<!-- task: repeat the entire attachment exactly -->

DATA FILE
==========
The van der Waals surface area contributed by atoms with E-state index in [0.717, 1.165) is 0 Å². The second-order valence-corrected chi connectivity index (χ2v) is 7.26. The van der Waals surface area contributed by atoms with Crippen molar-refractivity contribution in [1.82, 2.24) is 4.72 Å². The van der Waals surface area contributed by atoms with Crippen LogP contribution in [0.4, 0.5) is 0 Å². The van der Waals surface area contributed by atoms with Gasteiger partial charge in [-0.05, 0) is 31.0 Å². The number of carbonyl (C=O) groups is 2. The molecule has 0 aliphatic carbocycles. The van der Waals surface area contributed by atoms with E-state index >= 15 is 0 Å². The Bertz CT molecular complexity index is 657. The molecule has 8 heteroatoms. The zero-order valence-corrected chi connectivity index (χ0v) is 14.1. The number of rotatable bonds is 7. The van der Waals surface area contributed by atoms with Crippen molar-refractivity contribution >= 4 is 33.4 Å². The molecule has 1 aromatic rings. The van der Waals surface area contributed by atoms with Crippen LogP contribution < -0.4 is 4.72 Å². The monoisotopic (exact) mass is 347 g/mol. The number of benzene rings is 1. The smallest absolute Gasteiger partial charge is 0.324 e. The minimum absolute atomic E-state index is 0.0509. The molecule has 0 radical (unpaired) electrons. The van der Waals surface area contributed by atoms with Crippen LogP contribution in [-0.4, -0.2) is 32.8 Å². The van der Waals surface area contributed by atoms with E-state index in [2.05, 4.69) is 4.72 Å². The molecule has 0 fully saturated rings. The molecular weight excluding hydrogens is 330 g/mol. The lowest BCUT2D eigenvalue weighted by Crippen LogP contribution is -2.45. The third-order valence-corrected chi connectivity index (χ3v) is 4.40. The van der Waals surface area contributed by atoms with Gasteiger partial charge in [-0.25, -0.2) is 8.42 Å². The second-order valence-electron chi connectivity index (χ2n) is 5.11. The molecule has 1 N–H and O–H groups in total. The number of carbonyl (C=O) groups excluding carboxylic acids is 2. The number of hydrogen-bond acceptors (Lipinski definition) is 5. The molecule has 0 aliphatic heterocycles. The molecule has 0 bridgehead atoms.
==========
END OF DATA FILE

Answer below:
The van der Waals surface area contributed by atoms with E-state index in [0.717, 1.165) is 0 Å². The second-order valence-corrected chi connectivity index (χ2v) is 7.26. The van der Waals surface area contributed by atoms with Crippen molar-refractivity contribution in [1.82, 2.24) is 4.72 Å². The van der Waals surface area contributed by atoms with Crippen LogP contribution in [0.4, 0.5) is 0 Å². The van der Waals surface area contributed by atoms with Gasteiger partial charge in [-0.05, 0) is 31.0 Å². The number of carbonyl (C=O) groups is 2. The molecule has 0 aliphatic carbocycles. The van der Waals surface area contributed by atoms with E-state index >= 15 is 0 Å². The Bertz CT molecular complexity index is 657. The molecule has 8 heteroatoms. The zero-order valence-corrected chi connectivity index (χ0v) is 14.1. The number of rotatable bonds is 7. The van der Waals surface area contributed by atoms with Crippen molar-refractivity contribution >= 4 is 33.4 Å². The molecule has 1 aromatic rings. The van der Waals surface area contributed by atoms with Crippen LogP contribution < -0.4 is 4.72 Å². The monoisotopic (exact) mass is 347 g/mol. The number of benzene rings is 1. The smallest absolute Gasteiger partial charge is 0.324 e. The minimum absolute atomic E-state index is 0.0509. The molecule has 0 radical (unpaired) electrons. The van der Waals surface area contributed by atoms with Crippen LogP contribution in [-0.4, -0.2) is 32.8 Å². The van der Waals surface area contributed by atoms with E-state index in [2.05, 4.69) is 4.72 Å². The molecule has 0 fully saturated rings. The molecular weight excluding hydrogens is 330 g/mol. The lowest BCUT2D eigenvalue weighted by Crippen LogP contribution is -2.45. The third-order valence-corrected chi connectivity index (χ3v) is 4.40. The van der Waals surface area contributed by atoms with Gasteiger partial charge in [-0.25, -0.2) is 8.42 Å². The second-order valence-electron chi connectivity index (χ2n) is 5.11. The molecule has 1 N–H and O–H groups in total. The number of carbonyl (C=O) groups excluding carboxylic acids is 2. The number of hydrogen-bond acceptors (Lipinski definition) is 5. The molecule has 0 aliphatic heterocycles. The molecule has 0 bridgehead atoms.